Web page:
Following a freedom of information request by think tank Parliament Street, it has been reported that a DVLA civil servant has been dismissed for breaching the ban on using social media whilst at work, even though he was using his own phone.
Details have also been disclosed about 3 other employees from the Swansea based Driver and Vehicle Licensing Agency who were dismissed for making inappropriate comments about the organisation, colleagues or customers and a further 7 employees suspended for making inappropriate jokes or comments online.
This disclosure is the latest in a series of disciplinary and dismissal proceedings that have come to light across a number of government departments. Already this year, similar action was taken at the Home Office, and the Department for Work and Pensions.
As Parliament Street’s Steven George-Hilley suggests, “sacking staff for using Facebook at work demonstrates a draconian approach to social media”.
That may be the case, but a spokesperson for the DVLA was keen to point out that the dismissal was one of “a list of conduct issues” relating to the former employee. There is little doubt that an employee who is unproductive, disengaged or disruptive, for whatever reason, will be susceptible to disciplinary procedures. The fact that social media was involved, in this case Facebook, is not necessarily the real problem.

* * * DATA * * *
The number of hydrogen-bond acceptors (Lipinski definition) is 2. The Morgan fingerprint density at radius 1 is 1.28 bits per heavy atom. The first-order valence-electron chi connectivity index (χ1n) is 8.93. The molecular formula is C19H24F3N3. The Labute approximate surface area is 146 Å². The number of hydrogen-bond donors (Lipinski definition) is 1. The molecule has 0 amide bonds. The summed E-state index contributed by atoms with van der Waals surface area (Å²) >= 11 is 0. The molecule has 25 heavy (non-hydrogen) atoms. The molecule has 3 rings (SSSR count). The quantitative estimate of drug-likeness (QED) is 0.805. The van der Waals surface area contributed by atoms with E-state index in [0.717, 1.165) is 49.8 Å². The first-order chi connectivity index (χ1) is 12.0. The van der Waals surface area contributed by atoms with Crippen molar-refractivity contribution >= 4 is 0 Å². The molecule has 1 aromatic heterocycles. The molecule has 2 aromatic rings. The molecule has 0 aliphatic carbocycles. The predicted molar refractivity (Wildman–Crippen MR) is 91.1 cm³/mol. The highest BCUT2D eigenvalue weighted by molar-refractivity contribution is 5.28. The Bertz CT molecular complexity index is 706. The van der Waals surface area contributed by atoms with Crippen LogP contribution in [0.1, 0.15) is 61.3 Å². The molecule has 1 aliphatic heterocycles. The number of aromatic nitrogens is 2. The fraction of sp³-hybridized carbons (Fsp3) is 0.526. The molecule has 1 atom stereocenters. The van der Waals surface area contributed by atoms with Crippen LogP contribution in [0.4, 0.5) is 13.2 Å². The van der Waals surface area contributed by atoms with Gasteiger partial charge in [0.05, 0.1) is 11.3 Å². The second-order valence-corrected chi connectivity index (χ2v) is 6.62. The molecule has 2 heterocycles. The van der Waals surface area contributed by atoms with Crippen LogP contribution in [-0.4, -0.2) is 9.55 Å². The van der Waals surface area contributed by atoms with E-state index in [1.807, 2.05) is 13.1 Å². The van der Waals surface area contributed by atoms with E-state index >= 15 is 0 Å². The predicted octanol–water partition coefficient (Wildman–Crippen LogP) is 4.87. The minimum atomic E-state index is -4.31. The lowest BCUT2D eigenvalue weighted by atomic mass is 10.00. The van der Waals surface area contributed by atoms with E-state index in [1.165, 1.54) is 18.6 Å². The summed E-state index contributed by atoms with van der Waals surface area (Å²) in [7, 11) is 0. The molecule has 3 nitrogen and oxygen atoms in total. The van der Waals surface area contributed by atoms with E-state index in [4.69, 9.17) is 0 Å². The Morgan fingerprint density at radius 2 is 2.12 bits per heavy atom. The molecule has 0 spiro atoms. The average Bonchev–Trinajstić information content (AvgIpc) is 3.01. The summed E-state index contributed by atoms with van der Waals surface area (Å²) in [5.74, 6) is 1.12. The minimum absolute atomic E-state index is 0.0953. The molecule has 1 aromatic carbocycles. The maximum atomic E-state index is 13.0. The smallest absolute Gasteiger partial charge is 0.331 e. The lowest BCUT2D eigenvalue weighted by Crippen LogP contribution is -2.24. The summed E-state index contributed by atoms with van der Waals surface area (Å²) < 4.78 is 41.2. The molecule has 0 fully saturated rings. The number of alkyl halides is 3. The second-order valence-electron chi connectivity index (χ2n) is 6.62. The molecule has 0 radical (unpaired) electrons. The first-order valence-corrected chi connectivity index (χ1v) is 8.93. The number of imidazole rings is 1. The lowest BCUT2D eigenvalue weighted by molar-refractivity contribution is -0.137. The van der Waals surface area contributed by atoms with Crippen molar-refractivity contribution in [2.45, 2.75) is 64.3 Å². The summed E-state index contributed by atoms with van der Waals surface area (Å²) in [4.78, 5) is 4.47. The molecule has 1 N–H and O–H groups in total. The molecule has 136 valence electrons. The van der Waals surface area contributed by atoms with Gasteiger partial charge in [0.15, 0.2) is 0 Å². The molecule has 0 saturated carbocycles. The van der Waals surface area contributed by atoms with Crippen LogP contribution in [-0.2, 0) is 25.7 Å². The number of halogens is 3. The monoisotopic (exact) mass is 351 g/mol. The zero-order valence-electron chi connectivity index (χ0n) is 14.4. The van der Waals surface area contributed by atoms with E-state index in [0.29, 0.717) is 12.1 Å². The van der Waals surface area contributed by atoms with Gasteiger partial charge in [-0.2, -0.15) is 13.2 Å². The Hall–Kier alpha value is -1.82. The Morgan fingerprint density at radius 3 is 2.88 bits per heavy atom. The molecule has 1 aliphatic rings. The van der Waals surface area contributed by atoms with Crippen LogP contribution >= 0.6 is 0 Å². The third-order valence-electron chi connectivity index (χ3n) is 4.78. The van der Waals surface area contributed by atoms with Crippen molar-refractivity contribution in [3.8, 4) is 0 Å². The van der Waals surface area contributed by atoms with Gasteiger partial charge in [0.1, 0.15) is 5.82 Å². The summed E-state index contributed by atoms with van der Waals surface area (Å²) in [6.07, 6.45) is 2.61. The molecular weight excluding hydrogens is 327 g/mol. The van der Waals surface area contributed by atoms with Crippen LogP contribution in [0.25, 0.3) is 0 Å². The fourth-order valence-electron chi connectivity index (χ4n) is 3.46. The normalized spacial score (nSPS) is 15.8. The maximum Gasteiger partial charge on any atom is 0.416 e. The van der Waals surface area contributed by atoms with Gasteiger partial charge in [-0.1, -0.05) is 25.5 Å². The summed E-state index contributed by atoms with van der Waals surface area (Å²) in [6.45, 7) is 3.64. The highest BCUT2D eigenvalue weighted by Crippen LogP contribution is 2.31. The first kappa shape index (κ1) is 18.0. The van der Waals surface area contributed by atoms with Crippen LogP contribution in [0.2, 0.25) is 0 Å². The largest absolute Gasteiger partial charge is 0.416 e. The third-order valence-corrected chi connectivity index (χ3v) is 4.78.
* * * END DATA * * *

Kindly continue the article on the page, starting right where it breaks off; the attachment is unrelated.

More serious is the use of social media sites by employees to attack other employees and disrespecting their employer. Bringing the organisation into disrepute by their actions – either directly or indirectly – will also provide a solid platform from which an employer can pursue disciplinary action and in serious cases, dismissal.
Whilst some employers take a restrictive, authoritarian stance when implementing a social media policy, it might not always be the best approach. Social media has exceptional potential for marketing and promoting your business, not only to potential clients and customers, but also to future employees. By embracing social media, albeit with some conditions rather than banning it outright, organisations can build a satisfied and engaged workforce whilst protecting brand reputation and productivity.